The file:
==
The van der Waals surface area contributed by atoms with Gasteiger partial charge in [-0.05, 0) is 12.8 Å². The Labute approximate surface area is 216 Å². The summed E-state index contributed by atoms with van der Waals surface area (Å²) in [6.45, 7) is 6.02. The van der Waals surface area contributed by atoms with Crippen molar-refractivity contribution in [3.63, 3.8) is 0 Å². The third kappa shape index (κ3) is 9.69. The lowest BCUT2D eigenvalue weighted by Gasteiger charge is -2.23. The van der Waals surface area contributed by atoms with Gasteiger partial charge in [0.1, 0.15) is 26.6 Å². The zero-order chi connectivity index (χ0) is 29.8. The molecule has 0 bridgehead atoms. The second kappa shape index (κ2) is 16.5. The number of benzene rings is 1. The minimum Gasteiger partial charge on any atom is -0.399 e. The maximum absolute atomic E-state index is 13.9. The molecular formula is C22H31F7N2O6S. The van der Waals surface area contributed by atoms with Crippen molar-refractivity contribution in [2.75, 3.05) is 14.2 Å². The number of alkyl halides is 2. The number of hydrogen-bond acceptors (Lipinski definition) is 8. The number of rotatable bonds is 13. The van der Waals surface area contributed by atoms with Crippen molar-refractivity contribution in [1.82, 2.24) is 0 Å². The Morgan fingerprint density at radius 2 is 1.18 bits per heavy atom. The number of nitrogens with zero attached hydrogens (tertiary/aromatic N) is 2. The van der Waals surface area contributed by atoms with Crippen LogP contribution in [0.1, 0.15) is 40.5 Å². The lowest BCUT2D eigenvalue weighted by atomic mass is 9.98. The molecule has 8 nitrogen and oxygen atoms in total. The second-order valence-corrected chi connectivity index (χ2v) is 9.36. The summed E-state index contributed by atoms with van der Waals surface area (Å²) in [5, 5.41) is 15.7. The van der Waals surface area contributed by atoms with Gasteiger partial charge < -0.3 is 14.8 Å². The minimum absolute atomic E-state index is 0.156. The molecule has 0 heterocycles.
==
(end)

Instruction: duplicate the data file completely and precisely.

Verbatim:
The van der Waals surface area contributed by atoms with Gasteiger partial charge in [-0.05, 0) is 12.8 Å². The Labute approximate surface area is 216 Å². The summed E-state index contributed by atoms with van der Waals surface area (Å²) in [6.45, 7) is 6.02. The van der Waals surface area contributed by atoms with Crippen molar-refractivity contribution in [3.63, 3.8) is 0 Å². The third kappa shape index (κ3) is 9.69. The lowest BCUT2D eigenvalue weighted by Gasteiger charge is -2.23. The van der Waals surface area contributed by atoms with Gasteiger partial charge in [0.1, 0.15) is 26.6 Å². The zero-order chi connectivity index (χ0) is 29.8. The molecule has 0 bridgehead atoms. The second kappa shape index (κ2) is 16.5. The number of benzene rings is 1. The minimum Gasteiger partial charge on any atom is -0.399 e. The maximum absolute atomic E-state index is 13.9. The molecular formula is C22H31F7N2O6S. The van der Waals surface area contributed by atoms with Crippen molar-refractivity contribution in [2.75, 3.05) is 14.2 Å². The number of alkyl halides is 2. The number of hydrogen-bond acceptors (Lipinski definition) is 8. The number of rotatable bonds is 13. The van der Waals surface area contributed by atoms with Crippen molar-refractivity contribution in [1.82, 2.24) is 0 Å². The Morgan fingerprint density at radius 2 is 1.18 bits per heavy atom. The number of nitrogens with zero attached hydrogens (tertiary/aromatic N) is 2. The van der Waals surface area contributed by atoms with Crippen LogP contribution in [0.1, 0.15) is 40.5 Å². The lowest BCUT2D eigenvalue weighted by atomic mass is 9.98. The molecule has 8 nitrogen and oxygen atoms in total. The second-order valence-corrected chi connectivity index (χ2v) is 9.36. The summed E-state index contributed by atoms with van der Waals surface area (Å²) in [5, 5.41) is 15.7. The van der Waals surface area contributed by atoms with Gasteiger partial charge < -0.3 is 14.8 Å². The minimum absolute atomic E-state index is 0.156. The molecule has 0 heterocycles.